“I have made overtures with him both publicly and privately,” said Thibodeau. “I guess I haven’t really gotten a response other than through his staff that has indicated that he is busy. At this point I’ve just been waiting for an opportunity to meet with him.”

On Tuesday, the governor sent a letter to Thibodeau and House Speaker Mark Eves informing them that his staff was drafting a new bill and scheduling a meeting with the two leaders. 

The Role of the National Guard & “Fusion Centers”

It’s not at all clear exactly what role Gov. LePage intends the Guard to play in the drug war. 

“The Governor can call up the National Guard and all of the officers in the National Guard are automatically law enforcement officers,” said LePage. “I will call up the officers of the National Guard and I will call up as many as the MDEA and the State Police tell me that they need.”

Currently, the Guard is already assisting MDEA with analytical support, but not working in a law enforcement capacity. Federal law does allow the Guard to be used in police work, but the boundaries are a subject of debate.

“Short of massive insurrection in the state I don’t believe that the governor has the authority to call in the National Guard and turn them into police officers with arrest powers,” Attorney General Janet Mills told MPBN News. “And even then it would be challenging, legally challenging … and I think [LePage] knows that.”

The LePage administration has also said it will utilize the state’s secretive Maine Information and Analysis Center (MIAC) in its drug enforcement efforts. There are currently 80 “fusion centers” around the country that are mostly funded by the Department of Homeland Security. Fusion centers were created in the aftermath of the September 11 attacks as a collaborative effort of state and federal law enforcement agencies to maximize their ability to  gather intelligence on terrorist activity, according to the DHS website. However, a 2012 U.S. Senate investigation determined that the $1.4 billion program “often produced irrelevant, useless or inappropriate intelligence reporting to DHS, and many produced no intelligence reporting whatsoever.”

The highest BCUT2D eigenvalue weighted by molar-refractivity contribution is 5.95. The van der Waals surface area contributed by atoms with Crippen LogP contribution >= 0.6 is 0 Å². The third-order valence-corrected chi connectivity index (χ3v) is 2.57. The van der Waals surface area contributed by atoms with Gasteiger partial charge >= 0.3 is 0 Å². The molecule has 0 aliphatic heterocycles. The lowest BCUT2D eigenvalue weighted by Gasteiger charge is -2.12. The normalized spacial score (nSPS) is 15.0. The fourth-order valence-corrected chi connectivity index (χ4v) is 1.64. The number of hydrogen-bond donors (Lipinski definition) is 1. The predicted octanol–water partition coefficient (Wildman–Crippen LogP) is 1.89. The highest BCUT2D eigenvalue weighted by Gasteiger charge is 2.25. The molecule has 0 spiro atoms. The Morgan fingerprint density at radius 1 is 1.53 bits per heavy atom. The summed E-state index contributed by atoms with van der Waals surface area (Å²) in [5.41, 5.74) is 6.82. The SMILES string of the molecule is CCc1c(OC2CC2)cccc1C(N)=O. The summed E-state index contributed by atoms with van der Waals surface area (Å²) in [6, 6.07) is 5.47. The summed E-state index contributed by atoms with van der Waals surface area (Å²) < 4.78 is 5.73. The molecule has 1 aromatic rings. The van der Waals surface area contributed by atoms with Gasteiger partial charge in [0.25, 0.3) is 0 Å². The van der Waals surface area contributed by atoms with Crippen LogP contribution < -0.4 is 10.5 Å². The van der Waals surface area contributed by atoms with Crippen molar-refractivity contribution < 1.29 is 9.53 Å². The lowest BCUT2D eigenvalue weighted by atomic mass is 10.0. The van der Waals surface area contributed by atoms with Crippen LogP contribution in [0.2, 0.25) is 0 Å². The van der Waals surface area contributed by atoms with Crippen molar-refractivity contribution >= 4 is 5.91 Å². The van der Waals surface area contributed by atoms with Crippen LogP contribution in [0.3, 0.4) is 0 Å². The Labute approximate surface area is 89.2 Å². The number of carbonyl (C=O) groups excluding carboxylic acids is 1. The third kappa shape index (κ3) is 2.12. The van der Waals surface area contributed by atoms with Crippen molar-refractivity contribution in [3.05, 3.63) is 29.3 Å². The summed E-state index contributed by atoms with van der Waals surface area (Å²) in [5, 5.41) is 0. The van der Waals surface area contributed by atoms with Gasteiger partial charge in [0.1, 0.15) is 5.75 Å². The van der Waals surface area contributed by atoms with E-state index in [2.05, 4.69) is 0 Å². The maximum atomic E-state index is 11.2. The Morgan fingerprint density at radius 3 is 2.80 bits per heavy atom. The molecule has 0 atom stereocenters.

The ACLU has also heavily criticized fusion centers for their secrecy, lack of government oversight, potential violations of privacy, targeting of various activist groups and unrestrained ability to data mine. The civil liberties group has expressed concerns that fusion centers have expanded intelligence gathering to include not just criminal intelligence, but also public- and private-sector data and have expanded participation in the program to other government entities, the military and even private companies. 

Meanwhile, when Sen. Linda Valentino (D-York County) asked LePage why the amount of money he said he needed to hire drug enforcement agents was so low, at just $43,000 an agent, the governor replied that he would “contract out” for services. LePage’s office didn’t respond to a request for clarification.